At the forum about Title IX team, you could obviously see that there are a lot of people frustrated.  I also have heard a vague rumor of some greek group working on an event to support victims.

 

What do you believe will help create positive change in support of survivors on this campus?

Survivors having a platform to tell their story if they choose to, and students who continue to passionately fight and work to ensure that the administration treats each and every case very seriously and works to ensure every person feels safe and heard.

 

What prompted you to reach out to Her Campus?

I have read and appreciate the work that Her Campus does on campus, and I know several of the writers and they are incredible, passionate, driven women; they want to make a difference.

 

What prompted you to create an anonymous email account?

I feel very passionately about this issue and know many people who have been affected by it, however, I am not a survivor myself.  I do not want to distract from any of these incredible people who have had the bravery to stand up and tell their story. They are the important ones, and I want them to be the ones that the focus is on.  I was very hesitant to even do this, but I'm hoping it will help draw attention to the incredible bravery of these survivors.

 

After receiving these thought-provoking responses, I set out to look at some of the chalk protests that surfaced in the quad.

Chalk protests at Augustana College are not new occurrences, but there are varying opinions on their efficacy. In light of the movement to better this campus in regards to the handling and discussion of sexual violence, it is crucial to respect the intentions behind those chalking the pavements. These chalkings are honest and unapologetic, and they inevitably send the message that sexual violence at Augustana will not be tolerated.

 

Again, these chalkings clearly illustrate the passion members of Augustana College feel in supporting survivors of sexual violence, whilst also emphasizing the immorality of sexual violence in all of its forms.

 

Chalk protests are not the only steps that have attracted the attention of the administration and other members of the Augustana community, however. Take Care of All of Us: Bringing Survivors’ Voices into the Light is another response to the recent events on campus. This event is not sponsored by any particular group at Augustana; Rather, individuals at this school identified the opportunity to create an event that would give a platform to survivors. Ultimately, this event aims to empower, support, and educate those in attendance. As someone who attended this event, it was empowering and incredibly emotional to come together as a community for a greater purpose. I felt inspired by survivors and supporters coming together in a safe space in order to engage in meaningful and sensitive conversations.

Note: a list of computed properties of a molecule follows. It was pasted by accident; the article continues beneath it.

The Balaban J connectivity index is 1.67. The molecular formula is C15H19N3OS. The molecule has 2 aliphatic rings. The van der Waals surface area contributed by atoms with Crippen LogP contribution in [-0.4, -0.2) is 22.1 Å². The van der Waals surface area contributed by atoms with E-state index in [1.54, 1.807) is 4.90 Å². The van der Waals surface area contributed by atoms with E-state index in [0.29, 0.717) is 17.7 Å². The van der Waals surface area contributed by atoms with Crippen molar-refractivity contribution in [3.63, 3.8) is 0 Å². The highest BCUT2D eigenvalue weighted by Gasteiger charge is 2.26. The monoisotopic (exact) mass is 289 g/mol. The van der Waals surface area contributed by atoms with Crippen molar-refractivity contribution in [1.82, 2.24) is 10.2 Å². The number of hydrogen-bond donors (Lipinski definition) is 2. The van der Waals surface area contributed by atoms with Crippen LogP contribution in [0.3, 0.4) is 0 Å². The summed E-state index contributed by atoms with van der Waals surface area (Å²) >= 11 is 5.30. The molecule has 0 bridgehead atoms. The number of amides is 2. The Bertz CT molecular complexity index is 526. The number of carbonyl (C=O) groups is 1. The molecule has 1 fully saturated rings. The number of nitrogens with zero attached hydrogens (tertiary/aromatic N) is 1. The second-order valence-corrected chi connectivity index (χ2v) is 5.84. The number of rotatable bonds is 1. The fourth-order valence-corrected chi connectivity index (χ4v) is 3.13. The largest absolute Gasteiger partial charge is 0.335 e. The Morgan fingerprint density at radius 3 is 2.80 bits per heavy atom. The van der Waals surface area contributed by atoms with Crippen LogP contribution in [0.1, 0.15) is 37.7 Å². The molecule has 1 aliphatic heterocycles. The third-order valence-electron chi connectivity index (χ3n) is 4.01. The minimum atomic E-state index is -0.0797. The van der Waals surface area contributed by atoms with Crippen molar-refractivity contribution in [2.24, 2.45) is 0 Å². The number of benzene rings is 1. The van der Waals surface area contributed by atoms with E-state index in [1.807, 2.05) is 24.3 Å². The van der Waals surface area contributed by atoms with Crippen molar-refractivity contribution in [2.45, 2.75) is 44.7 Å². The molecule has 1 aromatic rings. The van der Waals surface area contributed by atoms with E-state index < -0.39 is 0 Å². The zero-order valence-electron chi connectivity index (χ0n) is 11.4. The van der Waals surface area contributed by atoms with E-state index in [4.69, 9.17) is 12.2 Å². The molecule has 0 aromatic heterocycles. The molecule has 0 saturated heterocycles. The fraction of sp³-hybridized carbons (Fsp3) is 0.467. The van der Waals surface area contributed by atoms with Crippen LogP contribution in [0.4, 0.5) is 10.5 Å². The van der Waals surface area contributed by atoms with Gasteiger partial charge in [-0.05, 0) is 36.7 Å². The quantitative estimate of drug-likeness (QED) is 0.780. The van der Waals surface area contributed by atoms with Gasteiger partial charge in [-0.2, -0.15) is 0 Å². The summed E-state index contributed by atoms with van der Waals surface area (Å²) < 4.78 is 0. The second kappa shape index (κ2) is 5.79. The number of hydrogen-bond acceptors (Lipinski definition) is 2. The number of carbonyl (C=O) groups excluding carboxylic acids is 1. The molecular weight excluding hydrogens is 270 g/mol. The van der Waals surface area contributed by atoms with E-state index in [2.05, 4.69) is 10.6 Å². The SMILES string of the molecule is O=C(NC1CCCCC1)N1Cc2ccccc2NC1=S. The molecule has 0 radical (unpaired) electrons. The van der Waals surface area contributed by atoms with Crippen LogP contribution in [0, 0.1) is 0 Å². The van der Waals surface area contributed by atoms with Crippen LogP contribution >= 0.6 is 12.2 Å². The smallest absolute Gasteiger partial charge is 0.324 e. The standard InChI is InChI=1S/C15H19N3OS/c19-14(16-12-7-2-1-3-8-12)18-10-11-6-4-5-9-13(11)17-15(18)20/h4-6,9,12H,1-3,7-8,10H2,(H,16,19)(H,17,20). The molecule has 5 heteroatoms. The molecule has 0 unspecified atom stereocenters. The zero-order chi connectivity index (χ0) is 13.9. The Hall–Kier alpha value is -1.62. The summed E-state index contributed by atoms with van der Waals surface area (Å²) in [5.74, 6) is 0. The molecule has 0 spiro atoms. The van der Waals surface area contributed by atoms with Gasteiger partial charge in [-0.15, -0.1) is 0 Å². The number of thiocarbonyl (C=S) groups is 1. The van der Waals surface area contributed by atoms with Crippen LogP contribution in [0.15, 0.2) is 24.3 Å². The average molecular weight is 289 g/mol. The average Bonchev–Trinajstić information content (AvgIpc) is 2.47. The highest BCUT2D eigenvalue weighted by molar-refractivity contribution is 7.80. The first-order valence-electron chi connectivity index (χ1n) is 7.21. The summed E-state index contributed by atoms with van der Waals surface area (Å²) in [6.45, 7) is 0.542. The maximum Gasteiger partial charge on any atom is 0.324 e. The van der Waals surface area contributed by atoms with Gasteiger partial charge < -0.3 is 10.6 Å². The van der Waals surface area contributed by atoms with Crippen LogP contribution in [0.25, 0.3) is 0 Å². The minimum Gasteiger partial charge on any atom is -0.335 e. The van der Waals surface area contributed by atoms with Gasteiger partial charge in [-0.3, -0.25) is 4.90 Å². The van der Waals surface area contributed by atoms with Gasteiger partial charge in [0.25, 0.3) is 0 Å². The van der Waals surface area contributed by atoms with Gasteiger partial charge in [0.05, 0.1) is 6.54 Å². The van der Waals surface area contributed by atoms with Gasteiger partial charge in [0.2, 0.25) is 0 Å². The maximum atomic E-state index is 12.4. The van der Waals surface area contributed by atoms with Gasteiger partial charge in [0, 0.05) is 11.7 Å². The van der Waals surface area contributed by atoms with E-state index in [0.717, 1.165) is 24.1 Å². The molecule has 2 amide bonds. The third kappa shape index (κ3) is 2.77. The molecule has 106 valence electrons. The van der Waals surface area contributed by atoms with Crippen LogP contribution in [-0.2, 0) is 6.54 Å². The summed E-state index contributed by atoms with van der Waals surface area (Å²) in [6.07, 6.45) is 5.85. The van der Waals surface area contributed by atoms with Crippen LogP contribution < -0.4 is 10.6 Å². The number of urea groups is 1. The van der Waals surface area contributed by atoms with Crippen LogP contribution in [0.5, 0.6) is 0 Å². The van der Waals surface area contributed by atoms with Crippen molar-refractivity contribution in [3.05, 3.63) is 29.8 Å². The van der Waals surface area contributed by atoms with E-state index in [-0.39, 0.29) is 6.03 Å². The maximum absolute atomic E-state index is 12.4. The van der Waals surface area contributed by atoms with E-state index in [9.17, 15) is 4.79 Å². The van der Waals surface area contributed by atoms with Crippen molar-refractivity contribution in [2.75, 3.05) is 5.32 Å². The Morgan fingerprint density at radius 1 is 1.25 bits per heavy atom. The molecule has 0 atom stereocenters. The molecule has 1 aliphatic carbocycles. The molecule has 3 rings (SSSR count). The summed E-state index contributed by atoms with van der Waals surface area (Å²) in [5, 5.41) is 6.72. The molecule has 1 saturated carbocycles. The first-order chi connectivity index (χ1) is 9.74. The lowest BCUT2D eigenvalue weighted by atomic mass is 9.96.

Amidst all of the passionate activism of students on this campus, President Steve Bahls released a statement the day following the Panel Discussion on Title IX.  

 

In his statement, President Bahls asserts that “Campus culture can only be shifted if we all work together, and [he is] committed to partnering with the task force and campus community to meet our shared goals.” He plans to make progressive changes within the school, ranging from hiring a student safety and wellness coordinator to “ordering a review by outside experts of our policies concerning sexual assault prevention, adjudication of sexual assault complaints, disclosure policies and support of victims of assault.” These are the types of actions that Augustana College must take in order to challenge the problematic and blatantly dangerous issue of sexual violence on college campuses. However, this level of commitment to change should have been prevalent from the beginning.

 

Sexual violence in a college setting is not specific to Augustana; Unfortunately, this issue is deeply embedded in an already flawed education system. Engaging in discourse about how to react and respond to these disturbing acts of sexual violence is certainly a step in the right direction, but it is definitely not the only one that needs to be taken.

 

If you do want to file a federal complaint about the failure of a school to comply with Title IX regulations, the following link explains how to do so: https://www2.ed.gov/about/offices/list/ocr/docs/howto.html

 

As a final thought, it is important to consider and applaud the resilience of Augustana's students, especially those who engage in activism and seek to create change beyond just having a conversation. Although it is unfortunate and utterly disgusting that sexual violence is an issue at this school, the silver lining in this is the passion of the members of our community challenging rape culture. This culture is silencing, but as a student at Augustana myself, I am grateful to be a part of the voice that survivors and supporters have on this campus.